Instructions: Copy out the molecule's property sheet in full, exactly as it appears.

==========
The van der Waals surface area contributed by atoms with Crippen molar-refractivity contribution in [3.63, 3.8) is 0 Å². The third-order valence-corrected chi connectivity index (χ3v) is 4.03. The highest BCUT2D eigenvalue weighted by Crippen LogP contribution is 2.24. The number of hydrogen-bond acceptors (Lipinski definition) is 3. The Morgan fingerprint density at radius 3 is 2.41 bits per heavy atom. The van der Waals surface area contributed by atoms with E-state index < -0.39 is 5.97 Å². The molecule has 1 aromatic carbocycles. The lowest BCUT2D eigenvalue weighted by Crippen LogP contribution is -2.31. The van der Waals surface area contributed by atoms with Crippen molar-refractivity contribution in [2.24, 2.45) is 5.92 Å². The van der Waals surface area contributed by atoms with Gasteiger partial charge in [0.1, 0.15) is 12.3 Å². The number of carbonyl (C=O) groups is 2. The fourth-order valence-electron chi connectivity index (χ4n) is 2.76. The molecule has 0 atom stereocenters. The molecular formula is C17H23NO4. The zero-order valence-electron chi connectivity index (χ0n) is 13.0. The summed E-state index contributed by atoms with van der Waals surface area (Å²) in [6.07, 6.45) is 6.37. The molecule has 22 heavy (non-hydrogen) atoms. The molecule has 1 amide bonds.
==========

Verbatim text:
The van der Waals surface area contributed by atoms with Crippen molar-refractivity contribution in [3.63, 3.8) is 0 Å². The third-order valence-corrected chi connectivity index (χ3v) is 4.03. The highest BCUT2D eigenvalue weighted by Crippen LogP contribution is 2.24. The number of hydrogen-bond acceptors (Lipinski definition) is 3. The Morgan fingerprint density at radius 3 is 2.41 bits per heavy atom. The van der Waals surface area contributed by atoms with E-state index < -0.39 is 5.97 Å². The molecule has 1 aromatic carbocycles. The lowest BCUT2D eigenvalue weighted by Crippen LogP contribution is -2.31. The van der Waals surface area contributed by atoms with Crippen molar-refractivity contribution in [2.24, 2.45) is 5.92 Å². The van der Waals surface area contributed by atoms with Gasteiger partial charge in [0.1, 0.15) is 12.3 Å². The number of carbonyl (C=O) groups is 2. The fourth-order valence-electron chi connectivity index (χ4n) is 2.76. The molecule has 0 atom stereocenters. The molecular formula is C17H23NO4. The zero-order valence-electron chi connectivity index (χ0n) is 13.0. The summed E-state index contributed by atoms with van der Waals surface area (Å²) in [6.07, 6.45) is 6.37. The molecule has 22 heavy (non-hydrogen) atoms. The molecule has 1 amide bonds.